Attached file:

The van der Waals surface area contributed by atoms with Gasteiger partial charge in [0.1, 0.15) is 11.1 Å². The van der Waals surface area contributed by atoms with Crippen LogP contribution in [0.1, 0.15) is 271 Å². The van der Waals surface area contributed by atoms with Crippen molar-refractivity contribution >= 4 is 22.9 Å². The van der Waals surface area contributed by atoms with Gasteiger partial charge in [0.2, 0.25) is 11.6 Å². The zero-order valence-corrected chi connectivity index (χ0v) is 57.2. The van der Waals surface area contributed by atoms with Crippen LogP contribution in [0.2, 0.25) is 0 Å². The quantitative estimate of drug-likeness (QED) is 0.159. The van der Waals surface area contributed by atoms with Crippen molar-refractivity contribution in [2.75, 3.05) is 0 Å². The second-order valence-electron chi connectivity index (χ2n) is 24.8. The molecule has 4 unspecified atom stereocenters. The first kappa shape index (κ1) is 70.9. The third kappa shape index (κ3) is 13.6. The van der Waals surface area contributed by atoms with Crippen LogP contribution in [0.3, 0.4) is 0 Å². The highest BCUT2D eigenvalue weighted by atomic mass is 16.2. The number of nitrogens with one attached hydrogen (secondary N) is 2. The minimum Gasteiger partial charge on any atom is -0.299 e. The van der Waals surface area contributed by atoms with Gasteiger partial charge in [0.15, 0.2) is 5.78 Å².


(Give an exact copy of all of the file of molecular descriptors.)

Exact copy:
The van der Waals surface area contributed by atoms with Gasteiger partial charge in [0.1, 0.15) is 11.1 Å². The van der Waals surface area contributed by atoms with Crippen LogP contribution in [0.1, 0.15) is 271 Å². The van der Waals surface area contributed by atoms with Crippen molar-refractivity contribution >= 4 is 22.9 Å². The van der Waals surface area contributed by atoms with Gasteiger partial charge in [0.2, 0.25) is 11.6 Å². The zero-order valence-corrected chi connectivity index (χ0v) is 57.2. The van der Waals surface area contributed by atoms with Crippen LogP contribution in [0.2, 0.25) is 0 Å². The quantitative estimate of drug-likeness (QED) is 0.159. The van der Waals surface area contributed by atoms with Crippen molar-refractivity contribution in [2.75, 3.05) is 0 Å². The second-order valence-electron chi connectivity index (χ2n) is 24.8. The molecule has 4 unspecified atom stereocenters. The first kappa shape index (κ1) is 70.9. The third kappa shape index (κ3) is 13.6. The van der Waals surface area contributed by atoms with Crippen LogP contribution in [0.3, 0.4) is 0 Å². The highest BCUT2D eigenvalue weighted by atomic mass is 16.2. The number of nitrogens with one attached hydrogen (secondary N) is 2. The minimum Gasteiger partial charge on any atom is -0.299 e. The van der Waals surface area contributed by atoms with Gasteiger partial charge in [0.15, 0.2) is 5.78 Å².